Filling in the Gaps with Prenatal Vitamins
Filling in The Gaps with Prenatal Vitamins
Exercise and a healthy diet is always important, but during pregnancy it’s even more so. Your baby depends on the nutrients that come from your own body through the foods you eat. Though you can receive most or all of the minerals and vitamins needed for good health from food, sometimes during pregnancy there can be deficiencies. Your baby needs plenty of resources for healthy growth, and your body must provide them. If you have any gaps in your nutrition, your doctor or midwife can recommend a prenatal vitamin or supplement. You should always check first before you begin taking any dietary supplements, as some minerals and vitamins can be toxic if you take too much. A good prenatal vitamin should provide folic acid, iron, iodine, calcium, and other vitamins.
Before getting pregnant, women should be taking a prenatal vitamin containing 400 micrograms (mcg) of folic acid. Not getting enough folic acid could lead to neural tube defects, which involve the spinal cord and brain. Neural tube defects happen in the first 12 weeks of pregnancy – and as early as 28 days after conception – so it’s important to take a prenatal vitamin containing folic acid as early as possible. Folate also supports the placenta. Folic acid/folate is found in foods such as nuts, beans, citrus fruits, and leafy green vegetables.
Iron, Iodine, and Calcium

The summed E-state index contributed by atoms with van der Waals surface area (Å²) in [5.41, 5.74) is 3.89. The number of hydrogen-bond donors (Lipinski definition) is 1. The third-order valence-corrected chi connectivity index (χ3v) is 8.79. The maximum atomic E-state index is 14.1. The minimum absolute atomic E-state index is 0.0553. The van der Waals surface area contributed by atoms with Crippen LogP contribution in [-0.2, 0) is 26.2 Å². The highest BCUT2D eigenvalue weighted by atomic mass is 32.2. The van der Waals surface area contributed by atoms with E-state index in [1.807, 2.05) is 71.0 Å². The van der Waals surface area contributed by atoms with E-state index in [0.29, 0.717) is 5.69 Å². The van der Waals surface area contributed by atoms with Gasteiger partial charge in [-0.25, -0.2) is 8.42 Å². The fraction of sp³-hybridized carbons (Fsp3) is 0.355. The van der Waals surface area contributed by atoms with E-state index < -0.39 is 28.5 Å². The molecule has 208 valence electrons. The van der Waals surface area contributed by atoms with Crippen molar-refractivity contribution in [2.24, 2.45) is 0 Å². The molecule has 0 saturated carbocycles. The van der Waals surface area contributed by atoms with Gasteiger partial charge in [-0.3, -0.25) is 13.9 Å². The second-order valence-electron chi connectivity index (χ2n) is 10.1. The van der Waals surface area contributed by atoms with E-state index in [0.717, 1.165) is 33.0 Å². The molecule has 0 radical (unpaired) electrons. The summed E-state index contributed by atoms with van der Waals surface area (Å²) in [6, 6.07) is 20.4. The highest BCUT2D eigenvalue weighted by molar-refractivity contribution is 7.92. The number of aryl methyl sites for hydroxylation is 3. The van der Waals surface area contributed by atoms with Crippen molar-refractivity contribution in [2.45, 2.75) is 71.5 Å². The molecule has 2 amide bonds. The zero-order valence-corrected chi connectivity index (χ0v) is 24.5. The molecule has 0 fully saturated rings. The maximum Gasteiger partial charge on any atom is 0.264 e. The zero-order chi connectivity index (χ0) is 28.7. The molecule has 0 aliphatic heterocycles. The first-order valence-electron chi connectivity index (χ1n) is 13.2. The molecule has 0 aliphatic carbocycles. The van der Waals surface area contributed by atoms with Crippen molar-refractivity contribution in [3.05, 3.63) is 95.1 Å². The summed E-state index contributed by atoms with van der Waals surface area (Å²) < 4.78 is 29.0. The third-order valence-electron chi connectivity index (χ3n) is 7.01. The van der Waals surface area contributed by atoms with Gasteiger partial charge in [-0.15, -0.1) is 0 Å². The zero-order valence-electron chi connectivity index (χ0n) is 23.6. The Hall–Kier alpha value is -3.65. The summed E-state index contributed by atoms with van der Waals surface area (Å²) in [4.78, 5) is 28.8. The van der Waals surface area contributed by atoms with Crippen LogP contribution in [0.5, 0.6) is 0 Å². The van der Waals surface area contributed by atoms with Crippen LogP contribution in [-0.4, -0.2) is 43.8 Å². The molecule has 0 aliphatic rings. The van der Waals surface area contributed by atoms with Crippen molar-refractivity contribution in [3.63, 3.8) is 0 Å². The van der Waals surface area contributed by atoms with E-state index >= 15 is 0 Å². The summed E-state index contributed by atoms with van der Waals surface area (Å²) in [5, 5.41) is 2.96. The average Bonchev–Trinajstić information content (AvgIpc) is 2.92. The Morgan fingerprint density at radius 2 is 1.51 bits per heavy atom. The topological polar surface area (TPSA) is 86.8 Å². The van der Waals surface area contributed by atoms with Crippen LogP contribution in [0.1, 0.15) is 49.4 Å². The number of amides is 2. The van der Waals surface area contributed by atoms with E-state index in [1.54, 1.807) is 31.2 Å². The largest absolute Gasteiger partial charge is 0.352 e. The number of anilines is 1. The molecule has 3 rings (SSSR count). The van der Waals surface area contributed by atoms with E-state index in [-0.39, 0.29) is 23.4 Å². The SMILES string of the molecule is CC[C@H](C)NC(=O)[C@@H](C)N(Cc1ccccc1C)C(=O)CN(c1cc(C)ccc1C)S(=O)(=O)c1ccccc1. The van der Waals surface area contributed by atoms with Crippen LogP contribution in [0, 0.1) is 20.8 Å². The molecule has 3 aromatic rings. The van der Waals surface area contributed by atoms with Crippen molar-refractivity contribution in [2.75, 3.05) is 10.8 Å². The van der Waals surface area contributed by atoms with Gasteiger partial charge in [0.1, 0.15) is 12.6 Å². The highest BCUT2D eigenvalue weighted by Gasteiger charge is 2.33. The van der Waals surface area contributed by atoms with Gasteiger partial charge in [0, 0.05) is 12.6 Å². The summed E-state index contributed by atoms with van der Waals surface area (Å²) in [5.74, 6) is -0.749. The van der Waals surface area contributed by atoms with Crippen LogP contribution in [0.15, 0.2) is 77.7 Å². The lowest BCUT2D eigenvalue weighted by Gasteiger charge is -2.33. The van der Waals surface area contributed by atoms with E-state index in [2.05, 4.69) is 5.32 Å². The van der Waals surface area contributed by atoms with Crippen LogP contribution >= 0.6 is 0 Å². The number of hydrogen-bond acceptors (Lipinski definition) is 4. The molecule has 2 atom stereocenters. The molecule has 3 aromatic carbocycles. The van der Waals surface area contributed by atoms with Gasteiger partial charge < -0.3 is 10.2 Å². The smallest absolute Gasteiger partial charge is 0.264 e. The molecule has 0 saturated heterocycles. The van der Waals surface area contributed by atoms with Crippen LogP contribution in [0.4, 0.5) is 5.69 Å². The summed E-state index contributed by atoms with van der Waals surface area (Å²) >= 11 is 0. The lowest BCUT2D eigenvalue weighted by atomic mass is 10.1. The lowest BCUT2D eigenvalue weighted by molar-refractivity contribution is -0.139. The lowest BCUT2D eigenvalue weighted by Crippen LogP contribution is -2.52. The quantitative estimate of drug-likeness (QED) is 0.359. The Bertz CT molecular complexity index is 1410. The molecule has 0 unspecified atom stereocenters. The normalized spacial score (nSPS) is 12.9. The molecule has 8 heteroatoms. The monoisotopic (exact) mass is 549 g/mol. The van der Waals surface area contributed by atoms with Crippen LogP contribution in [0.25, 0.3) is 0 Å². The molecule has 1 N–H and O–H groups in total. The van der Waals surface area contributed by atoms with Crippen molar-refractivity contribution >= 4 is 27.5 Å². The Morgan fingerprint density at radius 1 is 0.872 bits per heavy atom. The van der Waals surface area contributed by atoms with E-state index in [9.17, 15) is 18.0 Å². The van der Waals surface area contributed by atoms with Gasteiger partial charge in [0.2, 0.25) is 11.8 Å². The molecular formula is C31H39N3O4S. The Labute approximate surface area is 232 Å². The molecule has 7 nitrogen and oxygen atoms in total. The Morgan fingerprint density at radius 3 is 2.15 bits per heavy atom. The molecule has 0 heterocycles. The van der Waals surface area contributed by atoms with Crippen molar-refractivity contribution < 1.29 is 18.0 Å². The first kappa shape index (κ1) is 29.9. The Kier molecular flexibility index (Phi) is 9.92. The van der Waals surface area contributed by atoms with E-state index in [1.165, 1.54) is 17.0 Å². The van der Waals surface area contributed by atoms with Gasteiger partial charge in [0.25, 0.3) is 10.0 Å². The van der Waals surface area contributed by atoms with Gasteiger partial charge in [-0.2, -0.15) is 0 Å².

These three minerals are critical during pregnancy:
- Iron- Required in the bloodstream to carry oxygen, iron is important in delivering nutrients to the baby and mother. Too little can lead to anemia and a feeling of fatigue or dizziness. A prenatal vitamin should contain 17 milligrams (mg) of iron. Foods containing iron include red meat, oatmeal, spinach, and dried beans and fruits.
- Iodine – The mineral iodine is important in thyroid function. If you have an iodine deficiency, it can cause mental disability, poor physical growth, deafness, or even stillbirth for your baby. A prenatal vitamin should contain 150 mcg of iodine. You get an iodine boost when eating cranberries, sea vegetables, potatoes, navy beans, and yogurt.
- Calcium – Bones need plenty of calcium to grow and strengthen. Ingesting 200-300 mg of calcium from a prenatal vitamin during pregnancy helps contribute to dense, strong bones for mom – and enough to share with her growing baby. Foods high in calcium are dairy products, bread, cereal, and dark green leafy vegetables.
Vitamin overdose during pregnancy
When pregnant, it might seem like the more vitamins and minerals, the better. However, taking too many vitamins can be toxic to your body. Vitamin toxicity often results from taking more than one multivitamin (like a prenatal vitamin) at a time or taking individual vitamin supplements in addition to a multivitamin. Taking too much calcium and iron have the greatest risks, although any vitamin or mineral taken in excess can produce symptoms such as:
- More frequent urination
- Diarrhea or constipation
- Muscle weakness, fatigue
- Pain in the muscles, joints, bones, or stomach
- Yellowish tint to the skin
- Itching and/or rash
- Rapid or irregular heartbeat
- Nausea/loss of appetite
- Cracked lips
- Sensitive eyes
- Cloudy urine
If you have any of these symptoms or are concerned about taking too many supplements, call your doctor or poison control immediately.
Though a prenatal vitamin can certainly help pregnant women fill in any gaps the body needs to support a growing baby, eating a balanced diet of carbohydrates, fats, protein, vitamins, and minerals can help in feeling healthy and strong throughout pregnancy. A prenatal vitamin should never replace a healthy diet. Always be sure to speak with your doctor before taking a dietary supplement.
Did you take any prenatal vitamins during pregnancy? Share your experience in the comments!